Write a list of each scenario you’re afraid of, then write what you can do to prevent it from happening. Whilst you can’t preempt every single situation, you can allay some stress with forward planning.

Plan for Unexpected Problems

Are you worried you’ll get sick when you’re traveling?

Make sure you take out good travel insurance before you go!

Perhaps you’re scared you’ll run out of money?

Keep aside some emergency funds, or carry a spare credit card in case you run short of cash.

I was feeling overwhelmed during a pretty hectic trip which involved two flights, a tuk-tuk ride, and a boat journey in 48 hours! I changed my plans and checked myself into a nice hotel for a couple of nights’ rest and a spa treatment. In a stressful scenario, having those extra funds really helped!

Have Someone you Can Phone in an Emergency

Pick a family member or close friend that you can contact in case of a crisis or if you’re having a panic attack. This should be someone you can ring at any time, day or night, who will be able to calm, comfort, and reassure you over the phone.

Go At Your Own Pace

Wherever you go, aim to travel at your own pace. If you want to take it easy, then do so – you’re not in a competition to see the most sites! Don’t oversaturate yourself in experiences if you don’t feel like it. Fancy a day chilling by the hotel pool instead of going on an excursion? Do it. It’s your vacation.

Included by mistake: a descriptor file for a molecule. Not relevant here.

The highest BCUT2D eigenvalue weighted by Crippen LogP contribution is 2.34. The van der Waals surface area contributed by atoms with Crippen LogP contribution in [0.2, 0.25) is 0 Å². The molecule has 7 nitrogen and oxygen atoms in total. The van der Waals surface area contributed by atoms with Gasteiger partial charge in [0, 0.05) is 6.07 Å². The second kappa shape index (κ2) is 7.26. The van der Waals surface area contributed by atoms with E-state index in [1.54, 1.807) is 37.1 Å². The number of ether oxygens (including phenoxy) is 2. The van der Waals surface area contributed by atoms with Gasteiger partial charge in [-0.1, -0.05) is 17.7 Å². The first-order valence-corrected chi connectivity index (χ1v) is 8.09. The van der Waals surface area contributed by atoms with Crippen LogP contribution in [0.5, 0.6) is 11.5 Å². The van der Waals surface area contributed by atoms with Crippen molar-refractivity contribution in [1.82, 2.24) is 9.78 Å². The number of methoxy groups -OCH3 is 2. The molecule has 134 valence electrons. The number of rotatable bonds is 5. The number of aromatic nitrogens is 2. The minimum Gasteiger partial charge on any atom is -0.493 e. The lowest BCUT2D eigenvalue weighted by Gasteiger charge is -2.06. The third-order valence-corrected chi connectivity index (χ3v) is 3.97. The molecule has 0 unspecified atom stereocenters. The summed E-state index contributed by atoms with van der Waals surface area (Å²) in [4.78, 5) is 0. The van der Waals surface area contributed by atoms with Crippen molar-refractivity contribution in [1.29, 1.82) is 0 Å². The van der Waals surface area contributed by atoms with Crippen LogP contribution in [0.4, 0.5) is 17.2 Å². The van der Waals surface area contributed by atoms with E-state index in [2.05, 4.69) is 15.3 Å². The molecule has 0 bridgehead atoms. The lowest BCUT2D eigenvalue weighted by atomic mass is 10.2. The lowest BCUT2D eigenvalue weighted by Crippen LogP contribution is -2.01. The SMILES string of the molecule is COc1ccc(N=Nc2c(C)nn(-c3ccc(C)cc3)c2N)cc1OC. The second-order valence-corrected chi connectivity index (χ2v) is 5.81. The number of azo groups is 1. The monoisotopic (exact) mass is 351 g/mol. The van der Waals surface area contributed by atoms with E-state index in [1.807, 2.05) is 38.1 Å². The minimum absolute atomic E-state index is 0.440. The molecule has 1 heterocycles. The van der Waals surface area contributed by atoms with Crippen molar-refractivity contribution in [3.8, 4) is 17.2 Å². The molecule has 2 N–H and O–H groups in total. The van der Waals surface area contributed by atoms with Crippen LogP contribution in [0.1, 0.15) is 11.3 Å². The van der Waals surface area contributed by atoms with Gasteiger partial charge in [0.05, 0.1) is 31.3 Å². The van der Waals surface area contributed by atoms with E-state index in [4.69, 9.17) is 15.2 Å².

Make a Mini-Itinerary

Anxiety can occur when we feel we’re not in control. Before you travel to a new destination, schedule the first few days of your trip. Read up on the transport system and plan your journey from your airport/train station to your hotel. If you can, book a cab in advance (your hotel should be able to help you with this). This often works out cheaper (and quicker!) than waiting in line for a cab at the airport or train station.

Check out reviews of good local restaurants and attractions, and create a mini-itinerary for those first few days. You can always ditch your plans spontaneously if you want to. Knowing you’ve done your homework may help ease your travel anxiety.

Use Relaxation Techniques

Learn a relaxation technique. Deep breathing exercises, mediation, and mindfulness are all calming and beneficial for our mental health. Practice relaxation in the weeks leading up to your trip.